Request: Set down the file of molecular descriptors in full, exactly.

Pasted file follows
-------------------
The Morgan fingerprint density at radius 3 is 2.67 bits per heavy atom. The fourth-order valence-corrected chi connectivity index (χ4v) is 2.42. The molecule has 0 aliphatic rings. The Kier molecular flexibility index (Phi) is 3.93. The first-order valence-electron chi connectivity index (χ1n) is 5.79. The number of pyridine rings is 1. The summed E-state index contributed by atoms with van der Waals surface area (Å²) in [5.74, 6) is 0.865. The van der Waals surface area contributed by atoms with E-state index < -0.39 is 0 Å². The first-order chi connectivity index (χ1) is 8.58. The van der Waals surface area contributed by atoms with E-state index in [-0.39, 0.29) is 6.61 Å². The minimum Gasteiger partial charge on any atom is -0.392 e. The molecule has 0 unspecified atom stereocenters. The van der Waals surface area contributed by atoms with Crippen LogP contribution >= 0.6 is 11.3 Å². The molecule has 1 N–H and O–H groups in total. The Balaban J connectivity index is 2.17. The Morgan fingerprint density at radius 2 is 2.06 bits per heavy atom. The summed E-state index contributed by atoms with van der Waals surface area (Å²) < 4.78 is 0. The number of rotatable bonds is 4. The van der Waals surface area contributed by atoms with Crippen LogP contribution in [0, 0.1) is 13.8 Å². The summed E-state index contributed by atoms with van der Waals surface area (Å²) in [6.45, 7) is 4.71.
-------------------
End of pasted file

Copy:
The Morgan fingerprint density at radius 3 is 2.67 bits per heavy atom. The fourth-order valence-corrected chi connectivity index (χ4v) is 2.42. The molecule has 0 aliphatic rings. The Kier molecular flexibility index (Phi) is 3.93. The first-order valence-electron chi connectivity index (χ1n) is 5.79. The number of pyridine rings is 1. The summed E-state index contributed by atoms with van der Waals surface area (Å²) in [5.74, 6) is 0.865. The van der Waals surface area contributed by atoms with E-state index < -0.39 is 0 Å². The first-order chi connectivity index (χ1) is 8.58. The van der Waals surface area contributed by atoms with E-state index in [-0.39, 0.29) is 6.61 Å². The minimum Gasteiger partial charge on any atom is -0.392 e. The molecule has 0 unspecified atom stereocenters. The van der Waals surface area contributed by atoms with Crippen LogP contribution >= 0.6 is 11.3 Å². The molecule has 1 N–H and O–H groups in total. The Balaban J connectivity index is 2.17. The Morgan fingerprint density at radius 2 is 2.06 bits per heavy atom. The summed E-state index contributed by atoms with van der Waals surface area (Å²) < 4.78 is 0. The number of rotatable bonds is 4. The van der Waals surface area contributed by atoms with Crippen LogP contribution in [0, 0.1) is 13.8 Å². The summed E-state index contributed by atoms with van der Waals surface area (Å²) in [6.45, 7) is 4.71.